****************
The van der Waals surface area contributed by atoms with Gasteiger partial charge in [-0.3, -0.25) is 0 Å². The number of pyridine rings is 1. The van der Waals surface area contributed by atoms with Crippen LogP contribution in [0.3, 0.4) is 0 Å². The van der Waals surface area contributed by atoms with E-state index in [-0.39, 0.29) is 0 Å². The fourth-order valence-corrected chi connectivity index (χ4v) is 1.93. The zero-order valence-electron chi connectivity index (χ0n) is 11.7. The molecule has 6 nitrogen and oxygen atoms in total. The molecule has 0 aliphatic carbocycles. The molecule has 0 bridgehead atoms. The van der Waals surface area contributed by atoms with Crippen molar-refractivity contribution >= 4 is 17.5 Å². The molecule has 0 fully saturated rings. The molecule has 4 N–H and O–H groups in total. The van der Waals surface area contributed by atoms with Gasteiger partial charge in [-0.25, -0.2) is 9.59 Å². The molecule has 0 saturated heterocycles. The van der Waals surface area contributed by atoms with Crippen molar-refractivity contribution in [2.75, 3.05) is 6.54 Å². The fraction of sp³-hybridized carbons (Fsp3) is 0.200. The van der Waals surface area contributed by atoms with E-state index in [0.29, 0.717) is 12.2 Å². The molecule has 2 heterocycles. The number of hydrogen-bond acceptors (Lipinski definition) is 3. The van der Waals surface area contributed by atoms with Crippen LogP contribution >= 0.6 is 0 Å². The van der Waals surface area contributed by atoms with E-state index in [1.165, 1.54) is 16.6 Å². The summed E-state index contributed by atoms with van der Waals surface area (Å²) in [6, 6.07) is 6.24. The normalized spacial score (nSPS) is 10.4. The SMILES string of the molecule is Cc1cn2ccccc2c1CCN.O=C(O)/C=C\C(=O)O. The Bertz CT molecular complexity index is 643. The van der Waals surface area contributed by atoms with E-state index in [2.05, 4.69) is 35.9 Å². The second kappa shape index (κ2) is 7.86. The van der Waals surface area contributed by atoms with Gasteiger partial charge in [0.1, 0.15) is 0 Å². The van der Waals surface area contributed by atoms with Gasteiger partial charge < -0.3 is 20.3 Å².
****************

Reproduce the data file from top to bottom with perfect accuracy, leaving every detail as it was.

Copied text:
The van der Waals surface area contributed by atoms with Gasteiger partial charge in [-0.3, -0.25) is 0 Å². The number of pyridine rings is 1. The van der Waals surface area contributed by atoms with Crippen LogP contribution in [0.3, 0.4) is 0 Å². The van der Waals surface area contributed by atoms with E-state index in [-0.39, 0.29) is 0 Å². The fourth-order valence-corrected chi connectivity index (χ4v) is 1.93. The zero-order valence-electron chi connectivity index (χ0n) is 11.7. The molecule has 6 nitrogen and oxygen atoms in total. The molecule has 0 aliphatic carbocycles. The molecule has 0 bridgehead atoms. The van der Waals surface area contributed by atoms with Crippen molar-refractivity contribution >= 4 is 17.5 Å². The molecule has 0 fully saturated rings. The molecule has 4 N–H and O–H groups in total. The van der Waals surface area contributed by atoms with Gasteiger partial charge in [-0.25, -0.2) is 9.59 Å². The molecule has 0 saturated heterocycles. The van der Waals surface area contributed by atoms with Crippen molar-refractivity contribution in [2.75, 3.05) is 6.54 Å². The fraction of sp³-hybridized carbons (Fsp3) is 0.200. The van der Waals surface area contributed by atoms with E-state index in [0.29, 0.717) is 12.2 Å². The molecule has 2 heterocycles. The number of hydrogen-bond acceptors (Lipinski definition) is 3. The van der Waals surface area contributed by atoms with Crippen LogP contribution >= 0.6 is 0 Å². The van der Waals surface area contributed by atoms with E-state index in [1.165, 1.54) is 16.6 Å². The summed E-state index contributed by atoms with van der Waals surface area (Å²) in [6, 6.07) is 6.24. The normalized spacial score (nSPS) is 10.4. The SMILES string of the molecule is Cc1cn2ccccc2c1CCN.O=C(O)/C=C\C(=O)O. The Bertz CT molecular complexity index is 643. The van der Waals surface area contributed by atoms with E-state index in [2.05, 4.69) is 35.9 Å². The second kappa shape index (κ2) is 7.86. The van der Waals surface area contributed by atoms with Gasteiger partial charge in [0.1, 0.15) is 0 Å². The van der Waals surface area contributed by atoms with Gasteiger partial charge < -0.3 is 20.3 Å².